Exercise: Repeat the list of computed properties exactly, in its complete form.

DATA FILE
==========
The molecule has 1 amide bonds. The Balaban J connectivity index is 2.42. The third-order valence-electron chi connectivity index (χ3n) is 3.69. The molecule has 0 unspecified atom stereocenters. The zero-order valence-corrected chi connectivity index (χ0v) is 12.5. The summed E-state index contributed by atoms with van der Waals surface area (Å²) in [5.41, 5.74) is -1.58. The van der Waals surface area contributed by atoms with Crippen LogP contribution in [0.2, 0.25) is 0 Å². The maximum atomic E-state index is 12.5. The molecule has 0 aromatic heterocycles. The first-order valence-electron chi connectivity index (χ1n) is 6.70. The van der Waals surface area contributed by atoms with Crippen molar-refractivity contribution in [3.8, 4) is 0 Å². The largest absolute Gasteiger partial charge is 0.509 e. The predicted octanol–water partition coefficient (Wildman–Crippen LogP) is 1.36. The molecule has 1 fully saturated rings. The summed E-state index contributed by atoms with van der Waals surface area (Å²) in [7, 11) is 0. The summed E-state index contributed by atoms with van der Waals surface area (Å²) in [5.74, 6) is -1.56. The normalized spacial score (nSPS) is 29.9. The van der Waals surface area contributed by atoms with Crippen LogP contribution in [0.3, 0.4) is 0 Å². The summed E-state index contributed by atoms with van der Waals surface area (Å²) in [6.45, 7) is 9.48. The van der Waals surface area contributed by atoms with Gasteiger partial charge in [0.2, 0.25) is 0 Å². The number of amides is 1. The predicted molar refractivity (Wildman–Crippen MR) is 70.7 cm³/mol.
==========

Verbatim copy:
The molecule has 1 amide bonds. The Balaban J connectivity index is 2.42. The third-order valence-electron chi connectivity index (χ3n) is 3.69. The molecule has 0 unspecified atom stereocenters. The zero-order valence-corrected chi connectivity index (χ0v) is 12.5. The summed E-state index contributed by atoms with van der Waals surface area (Å²) in [5.41, 5.74) is -1.58. The van der Waals surface area contributed by atoms with Crippen LogP contribution in [0.2, 0.25) is 0 Å². The maximum atomic E-state index is 12.5. The molecule has 0 aromatic heterocycles. The first-order valence-electron chi connectivity index (χ1n) is 6.70. The van der Waals surface area contributed by atoms with Crippen molar-refractivity contribution in [3.8, 4) is 0 Å². The largest absolute Gasteiger partial charge is 0.509 e. The predicted octanol–water partition coefficient (Wildman–Crippen LogP) is 1.36. The molecule has 1 fully saturated rings. The summed E-state index contributed by atoms with van der Waals surface area (Å²) in [7, 11) is 0. The summed E-state index contributed by atoms with van der Waals surface area (Å²) in [5.74, 6) is -1.56. The normalized spacial score (nSPS) is 29.9. The van der Waals surface area contributed by atoms with Crippen LogP contribution in [0.3, 0.4) is 0 Å². The summed E-state index contributed by atoms with van der Waals surface area (Å²) in [6.45, 7) is 9.48. The van der Waals surface area contributed by atoms with Gasteiger partial charge in [0.2, 0.25) is 0 Å². The number of amides is 1. The predicted molar refractivity (Wildman–Crippen MR) is 70.7 cm³/mol.